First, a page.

Back to the game – you will feel as if you are developing something. It may not be in any grand scale – surely there are other games that allow one to capture this feeling in a more broad scope. However, given the simple layout of the game and the abstractions required to get the game to play as it does, it is quite remarkable that one will feel as if various aspects of your enterprise have important implications for other aspects of their enterprise. For instance, you’ll need to have a diverse supply of spices since the various progressions across the aspects of your enterprise and within each aspect call for differing types and amounts of spices. If you overdevelop your pepper capacity, you’ll only gain more colonists with great difficulty. With fewer colonists, founding colonies is inordinately difficult. In this case you’ll need to have ships that can transport sufficient amounts of different spices in order to have a capacity to support a greater number of deployable colonists. Additionally, you’ll need a greater capacity for expedition cards as these also provide a source for colonists (and other benefits [but the way I play the game calls for collecting these for both colonists and the points from matching them up]). In all, you’ll find that within a round of the game that you are responsible for an operation that needs to run smooth in order for it to be proven superior to your opponent’s.

This highlights another of the game’s virtues – emersion. Maybe everyone will not be drawn in very easily, but you will find yourself becoming concerned about the viability of your enterprise. BUT…you’ll never feel as if your are swamped with decisions and options. In other words, for all the possible strategies at your disposal you will not suffer analysis paralysis. This has as much to do with the design as it has to do with your own motivation in pushing the game to the next round in order to make that move you’ve just identified as propelling you to the next level,

This speaks to interaction. Goa is a balance between inter-player interaction and 2-player solitaire. Because auctions are tight you will need to pay very close attention to what your opponent does on their development board. If they have a high tax income you will need to pick your battles carefully. Moreover, negative bidding is possible. Maybe you slipped last round but have identified what you can do this turn to stay in the game, but your opponent is on the verge of pulling ahead. You can pour your resources in winning that flag just so they don’t have an extra action that turn. Though we have not played this with more than 2 players, we suspect that this intimacy is something quite unique to the 2-player dynamic. On the other hand, you don’t need to be a hawk over your opponent. You can thoroughly enjoy the manifestation of your strategy. In fact, if you’re playing the game well, you may have some room to be a bit more introspective about your interests and strategy – can you do better than you did last turn.

Another aspect of the design that will impact how you approach the game is in the scoring. You will certainly need to make some progress on the development board, but you can gain points in other ways. There are tiles that simply grant you points at the end; have the most amount of money? – there go some points. Expedition cards are important in this regard as well. Each card has one of a few different symbols. If you are able to accumulate these in sufficient numbers and make some matches then you fare well at the end of the game. Yet again, this speaks to the flexibility of strategy.

Last, this game is very, very well produced. The board, pieces, and cards are all of a nicely textured cardboard that gives the feel of touching canvas more than cardboard. If only all games came with these kinds of pieces and production values. If I had any one gripe in this regard it would be in the placards – these are a more flimsy cardboard. While from a graphics point of view they are both nice to look at and functional, they are nowhere near the quality of the rest of the pieces and board.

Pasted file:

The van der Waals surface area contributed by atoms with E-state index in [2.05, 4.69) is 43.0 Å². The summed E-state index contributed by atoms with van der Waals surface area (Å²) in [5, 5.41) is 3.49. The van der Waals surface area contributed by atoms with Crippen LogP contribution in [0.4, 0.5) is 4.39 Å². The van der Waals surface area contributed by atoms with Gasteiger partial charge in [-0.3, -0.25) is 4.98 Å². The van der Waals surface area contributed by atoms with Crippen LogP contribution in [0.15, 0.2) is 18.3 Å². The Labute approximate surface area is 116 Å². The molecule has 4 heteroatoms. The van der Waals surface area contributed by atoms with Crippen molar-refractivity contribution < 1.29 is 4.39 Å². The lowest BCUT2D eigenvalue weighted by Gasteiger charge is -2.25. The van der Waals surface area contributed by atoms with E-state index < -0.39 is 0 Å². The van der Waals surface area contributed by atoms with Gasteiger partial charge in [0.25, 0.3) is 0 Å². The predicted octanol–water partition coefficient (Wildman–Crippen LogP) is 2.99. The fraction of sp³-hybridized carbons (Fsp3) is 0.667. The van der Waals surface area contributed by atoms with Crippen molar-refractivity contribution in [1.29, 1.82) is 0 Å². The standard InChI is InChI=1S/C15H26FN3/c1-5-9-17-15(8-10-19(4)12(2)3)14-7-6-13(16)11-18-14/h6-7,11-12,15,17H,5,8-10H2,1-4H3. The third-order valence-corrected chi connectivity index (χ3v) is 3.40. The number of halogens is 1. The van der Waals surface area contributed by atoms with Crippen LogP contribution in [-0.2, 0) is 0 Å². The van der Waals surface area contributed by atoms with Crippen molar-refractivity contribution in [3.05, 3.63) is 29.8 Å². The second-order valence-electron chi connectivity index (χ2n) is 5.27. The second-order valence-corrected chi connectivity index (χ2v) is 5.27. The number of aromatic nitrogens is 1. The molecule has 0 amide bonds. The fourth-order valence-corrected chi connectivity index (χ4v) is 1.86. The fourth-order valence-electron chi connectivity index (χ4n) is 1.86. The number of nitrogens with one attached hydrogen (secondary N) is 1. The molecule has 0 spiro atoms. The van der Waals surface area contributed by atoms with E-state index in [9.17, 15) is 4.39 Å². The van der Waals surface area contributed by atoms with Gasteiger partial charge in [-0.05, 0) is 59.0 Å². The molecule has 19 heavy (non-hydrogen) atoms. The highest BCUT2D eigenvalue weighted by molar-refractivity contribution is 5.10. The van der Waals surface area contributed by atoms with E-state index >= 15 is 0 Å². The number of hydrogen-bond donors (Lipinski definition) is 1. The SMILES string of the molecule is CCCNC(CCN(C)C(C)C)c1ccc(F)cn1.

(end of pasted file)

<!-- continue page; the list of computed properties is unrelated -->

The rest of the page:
We highly recommend Goa for all, but we certainly endorse it at the level of 2-players. This may seem like a highly uncritical review - I've barely have had anything negative to say about it. This is true. Maybe we just need to play a lot more games (even though we're doing alright these days), but a good game is a good game. Maybe many more plays will uncover something unnoticed at this point - if it does, I'll be sure to post something.

Goa plays in about 70 minutes and we’re always disappointed when the game ends. Moreover, we feel that in the course of playing not only have we challenged each other but we’ve challenged ourselves. Somehow, when you lose at this game, you walk away more with a feeling of: “I’ll do better next time.” You actually want to be good at this game. That may sound silly, but, in fact, Goa will evoke the best out of gamers and this is due to its own accomplishments as a superbly designed game,

We’ve scored Goa a 10 – we’d play it anytime.

-c-

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Enon Sci
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Great review. This game has needed a 2 player review slant for awhile now.
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Pierce Ostrander
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I play 2P with the variant found here:

http://www.boardgamegeek.com/article/1000829


GOA Variant for the 2-player game

In 2-player Goa, it is a simple thing to mentally keep track of how much money your opponent has in hand, thus giving you a decided advantage during the auction. We prefer the game to have a little mystery in this area. In our opinion, it makes the auctions more
interesting. The object of this variant is to makes it much more difficult (if not impossible) to keep track of exactly how much money the other player has in hand.

Goa Mystery Money Variant

Before the Game begins: create a special deck of ducat cards containing nine “1” value ducat cards and six “2” value ducat cards; shuffle them together and place the deck beside the board.

During setup: Instead of giving the flag player 7 ducats and the other player 10 ducats, the flag player draws 5 cards from the special deck. The other player takes a “5” value ducat card from the bank and draws 4 cards from the special deck. There are now 6 cards remaining in the special deck.

During the game – the FIRST time a player collects “taxes” at a given progress level he takes one less ducat from the bank than he is entitled to, and also draws a card off the top of the special deck.

When the remaining 6 cards in the special deck are gone, the deck is not replenished. The game continues as normal from that point forward.